Welcome to Slashdot TV. Today we're reviewing Planetside 2, a massively multiplayer online first-person shooter from Sony Online Entertainment.
First, it's important to gain an understand of what this game really is. The MMOFPS genre is still a relatively unexplored one, and the games that have been called such in the past haven’t all been alike. Plus, when you call something an MMO, people tend to get certain expectations. Put simply, Planetside 2 is a first-person shooter set in a persistent world. When you fight, you do so to capture enemy bases or defend your own, and you do so against other players. That’s it. There are no quests, no dungeons, no resource farming — there aren't even any NPCs. You’re dropped into a firefight, you try to kill other players, and that’s it. Don’t go into this game expecting it to be World of Warcraft with guns.
Planetside 2 is based on relatively realistic warfare — the Counterstrike school, rather than Quake. You have limited ammo, long reload times, and falling damage that can easily kill you. Your enemies aren’t dumb enough to paint themselves in bright, fluorescent colors, so it’ll take some practice before you can reliably pick them out from your teammates. It can be frustrating at first, before you've trained yourself to see the icon above allies’ heads. You’ll squint and wonder, “Is that a bad guy?” It becomes much clearer when they open fire on you. There’s good reason to make sure you’re lining up your shots correctly, though: friendly fire is enabled. You will accidentally shoot teammates, teammates will shoot you (accidentally or otherwise), and you will be killed by teammates running over you with tanks. It can be an annoyance. In fact, if you’re more a fan of unrealistic shooters, the whole experience will probably be frustrating, and Planetside 2 probably isn't for you.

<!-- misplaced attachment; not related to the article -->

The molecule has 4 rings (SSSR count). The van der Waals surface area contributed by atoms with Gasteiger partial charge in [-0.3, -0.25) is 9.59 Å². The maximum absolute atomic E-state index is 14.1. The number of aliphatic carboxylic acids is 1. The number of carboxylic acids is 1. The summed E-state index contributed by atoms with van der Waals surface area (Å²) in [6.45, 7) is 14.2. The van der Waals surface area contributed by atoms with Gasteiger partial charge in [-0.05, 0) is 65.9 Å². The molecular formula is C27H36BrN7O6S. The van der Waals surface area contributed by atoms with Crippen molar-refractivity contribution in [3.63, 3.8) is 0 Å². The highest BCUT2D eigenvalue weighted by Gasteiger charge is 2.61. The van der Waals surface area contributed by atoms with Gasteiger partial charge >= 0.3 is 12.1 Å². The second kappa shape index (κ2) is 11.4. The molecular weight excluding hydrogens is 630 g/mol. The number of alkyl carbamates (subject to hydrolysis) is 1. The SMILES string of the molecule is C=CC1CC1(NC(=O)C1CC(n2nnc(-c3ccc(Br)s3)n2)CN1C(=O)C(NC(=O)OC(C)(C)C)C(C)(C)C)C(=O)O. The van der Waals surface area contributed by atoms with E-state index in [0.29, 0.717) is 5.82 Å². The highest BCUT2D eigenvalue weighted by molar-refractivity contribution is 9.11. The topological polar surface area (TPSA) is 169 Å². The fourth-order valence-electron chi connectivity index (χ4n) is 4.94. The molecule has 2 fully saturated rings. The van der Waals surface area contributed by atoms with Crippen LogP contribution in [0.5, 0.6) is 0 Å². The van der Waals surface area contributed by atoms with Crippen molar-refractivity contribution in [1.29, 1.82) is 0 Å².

So, does Planetside 2 have different classes? Yes. How many? Well.. that’s a tough question to answer. You could say five, you could say six, you could say over a dozen. But let's keep it simple for now and say five. I’ll give a brief description of how each of the classes play.
The first, Light Assault, does well at short to mid-range combat. It's fairly weak, defensively, but it has an advantage over the other classes in mobility. Where the rest are confined to running around the ground, Light Assault gets jump jets. Their range is short, but it allows players to get on top of buildings or big rocks, and to sneak into positions the enemy doesn't expect.
Heavy Assault is just what you would expect from the name. They're tough to kill, they have good short range damage, and they're the best at taking out tanks and other vehicles. The downside to Heavies is that they're weak against long range targets and often find themselves the target of many enemies close up, and they're dangerously vulnerable whenever they need to reload.